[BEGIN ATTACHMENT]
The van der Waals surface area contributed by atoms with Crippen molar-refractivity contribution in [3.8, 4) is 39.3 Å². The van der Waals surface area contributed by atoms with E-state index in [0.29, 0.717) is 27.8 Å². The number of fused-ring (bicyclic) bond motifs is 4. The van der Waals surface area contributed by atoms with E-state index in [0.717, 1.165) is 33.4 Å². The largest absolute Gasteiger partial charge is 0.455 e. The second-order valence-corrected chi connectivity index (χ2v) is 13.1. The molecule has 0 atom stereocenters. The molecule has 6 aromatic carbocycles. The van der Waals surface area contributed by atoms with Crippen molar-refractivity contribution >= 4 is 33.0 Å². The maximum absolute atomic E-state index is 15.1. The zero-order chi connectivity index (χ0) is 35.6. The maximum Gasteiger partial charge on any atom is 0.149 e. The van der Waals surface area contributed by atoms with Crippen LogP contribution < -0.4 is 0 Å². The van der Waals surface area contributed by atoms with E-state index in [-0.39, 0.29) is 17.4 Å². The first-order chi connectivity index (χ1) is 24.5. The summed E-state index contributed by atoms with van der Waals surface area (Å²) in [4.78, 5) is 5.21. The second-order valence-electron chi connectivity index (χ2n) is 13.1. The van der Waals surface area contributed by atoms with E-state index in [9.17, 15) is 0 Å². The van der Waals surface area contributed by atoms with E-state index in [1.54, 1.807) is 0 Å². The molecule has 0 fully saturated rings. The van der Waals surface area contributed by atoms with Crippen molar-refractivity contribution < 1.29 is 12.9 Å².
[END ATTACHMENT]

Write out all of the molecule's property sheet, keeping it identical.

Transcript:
The van der Waals surface area contributed by atoms with Crippen molar-refractivity contribution in [3.8, 4) is 39.3 Å². The van der Waals surface area contributed by atoms with E-state index in [0.29, 0.717) is 27.8 Å². The number of fused-ring (bicyclic) bond motifs is 4. The van der Waals surface area contributed by atoms with E-state index in [0.717, 1.165) is 33.4 Å². The largest absolute Gasteiger partial charge is 0.455 e. The second-order valence-corrected chi connectivity index (χ2v) is 13.1. The molecule has 0 atom stereocenters. The molecule has 6 aromatic carbocycles. The van der Waals surface area contributed by atoms with Crippen molar-refractivity contribution >= 4 is 33.0 Å². The maximum absolute atomic E-state index is 15.1. The zero-order chi connectivity index (χ0) is 35.6. The maximum Gasteiger partial charge on any atom is 0.149 e. The van der Waals surface area contributed by atoms with Crippen LogP contribution < -0.4 is 0 Å². The van der Waals surface area contributed by atoms with E-state index in [-0.39, 0.29) is 17.4 Å². The first-order chi connectivity index (χ1) is 24.5. The summed E-state index contributed by atoms with van der Waals surface area (Å²) in [4.78, 5) is 5.21. The second-order valence-electron chi connectivity index (χ2n) is 13.1. The van der Waals surface area contributed by atoms with E-state index in [9.17, 15) is 0 Å². The van der Waals surface area contributed by atoms with E-state index in [1.54, 1.807) is 0 Å². The molecule has 0 fully saturated rings. The van der Waals surface area contributed by atoms with Crippen molar-refractivity contribution < 1.29 is 12.9 Å².